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A New Startup Called Bodega Wants To Keep You Out Of Bodegas

When you look around at the things in New York that you think need some big changes, what do you think of? A solution to our absurd rent crisis? An end to the unequal and racist treatment of pot smokers by prosecutors? How about a way to promote democracy and make sure it actually works? All good options, but because my brain is stuffed full of tiny demons that are carving DISRUPT onto all of my neural networks, all I'm actually hearing is that our most pressing need is to "replace bodegas with cabinets that spy on you." Fortunately, two guys stuffed to the gills with VC money are explicitly planning that.

If you're one of those assholes who complain about bodega cats, then today's big news from Fast Company is just what you're looking for: two former Google staffers are launching a bold new way to disrupt the existence of corner stores with fully-stocked "smart" cabinets they put in your apartment lobbies. It hasn't appeared in NYC yet, but they call the company Bodega because yes in fact you can raise enough VC cash to kill your shame, and yes you better believe that they have a promo picture of two overjoyed consumers delightfully looking at a Bodega, thrilled that they don't need to actually go experience the city they live in:

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(via Bodega)

The whole plot to further destabilize the social structure of the city and turn us all into Prime button-smashing, Soylent-drinking drones is courtesy of Paul McDonald and Ashwath Rajan, who are hoping that their cabinets full of non-perishable goods that they stick in apartment buildings will make them fat and rich. The cabinets themselves, which are unlocked with an app and "run" by cameras that can register what you grab and just charge your credit card, can't make you a bacon egg and cheese, but I again remind you that there is serious money behind a product that's supposed to replace the joy of eating food.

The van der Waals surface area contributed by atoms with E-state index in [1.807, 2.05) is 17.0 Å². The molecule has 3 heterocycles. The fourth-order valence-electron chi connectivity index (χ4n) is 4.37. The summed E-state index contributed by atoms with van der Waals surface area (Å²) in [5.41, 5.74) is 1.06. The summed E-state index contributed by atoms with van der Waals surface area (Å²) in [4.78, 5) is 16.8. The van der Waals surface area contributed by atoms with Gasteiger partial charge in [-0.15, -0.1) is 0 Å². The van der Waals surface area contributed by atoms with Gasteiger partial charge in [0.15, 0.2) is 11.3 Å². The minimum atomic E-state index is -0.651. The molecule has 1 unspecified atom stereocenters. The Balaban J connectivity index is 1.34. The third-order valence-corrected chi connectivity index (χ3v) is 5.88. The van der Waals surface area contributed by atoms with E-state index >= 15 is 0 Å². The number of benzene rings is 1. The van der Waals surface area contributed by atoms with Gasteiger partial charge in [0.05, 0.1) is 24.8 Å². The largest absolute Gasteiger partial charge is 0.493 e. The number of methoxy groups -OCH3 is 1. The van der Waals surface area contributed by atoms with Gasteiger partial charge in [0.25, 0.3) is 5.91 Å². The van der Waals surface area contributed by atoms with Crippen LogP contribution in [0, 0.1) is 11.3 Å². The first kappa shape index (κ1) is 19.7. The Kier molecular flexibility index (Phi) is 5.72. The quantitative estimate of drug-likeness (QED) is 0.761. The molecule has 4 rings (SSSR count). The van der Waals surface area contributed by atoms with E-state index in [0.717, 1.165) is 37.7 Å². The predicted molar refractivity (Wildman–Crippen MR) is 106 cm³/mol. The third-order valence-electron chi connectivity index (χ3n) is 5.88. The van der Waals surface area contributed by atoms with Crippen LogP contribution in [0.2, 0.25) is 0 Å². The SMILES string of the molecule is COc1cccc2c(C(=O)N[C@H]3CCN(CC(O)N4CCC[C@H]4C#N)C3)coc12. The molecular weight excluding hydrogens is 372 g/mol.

"Eventually, centralized shopping locations won’t be necessary, because there will be 100,000 Bodegas spread out, with one always 100 feet away from you," McDonald told Fast Company, presenting one of those sociopathic human interaction-free visions of the future Silicon Valley seems to delight in so much.

Bodega isn't offensive because of the name, or the clearly exploitative logistics model it's going to rely on or because it's going to put increased pressure on immigrant-owned businesses already struggling with insane rents. Or, actually I guess it is offensive because of all that. But Bodega is also yet another instance of tech industry brain geniuses pitching us alienation disguised as convenience. Don't go the movie theater and experience a film with other people, stay home and watch a Netflix original. Don't go to the store to look at clothing, get your outfits delivered to you by Stitch Fix. Don't go to the bodega to get a breakfast sandwich and talk with the counter guy while you flip through that day's newspaper, go to your lobby and grab a meal replacement from Bodega. Don't live life encumbered by the possibility of the unknown and unfamiliar that occurs when you leave the house, have everything you want delivered to you by a drone.

None of this is to say that bodegas are morally superior to any other kind of store, or don't sometimes fall short of what you need from a corner store. There was one under an apartment where I lived that just didn't have milk sometimes; it was weird. But if you're moving here and not even making the barest effort to interact with your environment, preferring to cloister yourself in the kind of life where everything is brought to you on demand and even your friends are picked for you by a real estate company, what are you doing here?